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You can run Docker containers on Windows as well as Linux. Although, in many ways, Docker works similarly on these operating systems, there are some differences. Below, I walk through the steps of installing and running Docker on Windows, and point out how they are similar to and different from running Docker on Linux.
Installing Docker on Windows and Linux
Let’s start with installation. The Docker installation process is different on both operating systems. To install Docker on Windows, just download the application and install it as you would any Windows application. You get a user-friendly installation wizard: To install Docker on Linux, in contrast, you can either grab the Docker package from your distribution’s package manager (yum, dnf, or something similar), or install directly from Docker’s site with the command:
sudo sh -c "wget -qO- https://get.docker.io/gpg | apt-key add -"
Docker Under the Hood: Differences Between Windows and Linux
The Docker method of installation is just one difference between Windows and Linux. When you install Docker on Linux, you install only the Docker Engine and management tools. You don’t need to create a virtual machine or virtual networks, because your containers will handle the setup for you. Things are different on Windows. At the time of installation, Docker creates a Linux-based virtual machine called MobyLinuxVM, which is based on Alpine Linux. The Docker application connects to this machine, so that you can create your container with the necessary apparatus for operation. The Docker installation also configures a subnet for the virtual machine to communicate with the local network and NAT for your containers to use in the application. All of these steps occur behind the scenes and, as the user, you don’t really have to worry about them. Still, the fact that Docker on Windows runs a virtual machine in the background is another major difference between Docker on Windows and Docker on Linux.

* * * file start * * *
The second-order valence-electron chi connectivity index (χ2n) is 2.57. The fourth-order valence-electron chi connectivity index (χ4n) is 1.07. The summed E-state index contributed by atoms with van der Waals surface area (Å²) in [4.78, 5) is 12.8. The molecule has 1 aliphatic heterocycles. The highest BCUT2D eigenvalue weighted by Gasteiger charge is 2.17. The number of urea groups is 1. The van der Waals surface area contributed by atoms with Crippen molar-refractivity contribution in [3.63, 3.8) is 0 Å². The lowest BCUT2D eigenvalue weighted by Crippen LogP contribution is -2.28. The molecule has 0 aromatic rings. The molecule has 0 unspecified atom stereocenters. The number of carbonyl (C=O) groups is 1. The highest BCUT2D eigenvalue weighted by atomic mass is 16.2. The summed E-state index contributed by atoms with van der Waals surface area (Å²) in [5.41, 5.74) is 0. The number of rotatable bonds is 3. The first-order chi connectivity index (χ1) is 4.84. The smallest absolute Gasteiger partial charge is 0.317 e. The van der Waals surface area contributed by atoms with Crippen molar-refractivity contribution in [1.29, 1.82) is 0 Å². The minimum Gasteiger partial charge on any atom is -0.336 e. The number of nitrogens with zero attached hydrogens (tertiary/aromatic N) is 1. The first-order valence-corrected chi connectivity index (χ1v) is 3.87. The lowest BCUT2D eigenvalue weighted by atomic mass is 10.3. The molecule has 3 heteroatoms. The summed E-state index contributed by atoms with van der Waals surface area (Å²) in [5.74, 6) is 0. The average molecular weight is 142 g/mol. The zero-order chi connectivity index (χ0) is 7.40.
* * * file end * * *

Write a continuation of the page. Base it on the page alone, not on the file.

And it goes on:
Once you install Docker, the commands are the same on both Linux and Windows. You only have to learn one set of tools, no matter which operating system you run. The only difference between Windows and Linux when running Docker commands is where you run them. On Linux, you can use the terminal emulator of your choice. On Windows, use the PowerShell CLI. Below are examples of running Docker in PowerShell on Windows. The first screenshot displays information about the system, while the second shows some containers running on Windows.
Windows vs. Linux: Which is Better for Docker?
Personally, I find it easier to work with Docker from Linux than from Windows. Even though there is no functional difference between Docker on Windows and Linux environments, the installation process on Linux is a bit faster (an apt-get install is quicker than installing a Windows package), and the shell is easier to access on Linux. That said, this is just my personal preference. From a technical standpoint, there is no real difference between using Docker on Windows and Linux. You can achieve the same things with Docker on both platforms. I don’t think you can say that either Windows or Linux is “better” for hosting Docker.
The fact that no operating system is better than another for Docker is what makes Docker so great. No matter where Docker runs (despite some differences in configuration and what goes on in the background), the Docker user experience is always the same. A docker run -d -p 80:80 nginx command spins up an NGINX container, no matter which operating system you are working from, which particular shell you’re using, whether your Docker environment runs in the cloud or on-premises, or whether it’s sunny or rainy outside. This consistency is what makes Docker so reliable and pleasant to work with. It saves you from the configuration hell and environment unpredictability that are part and parcel of working with virtual machines and other older forms of infrastructure.
Brena Monteiro is a Fixate IO Contributor and a software engineer with experience in the analysis and development of systems. She is a free software enthusiast and an apprentice of new technologies.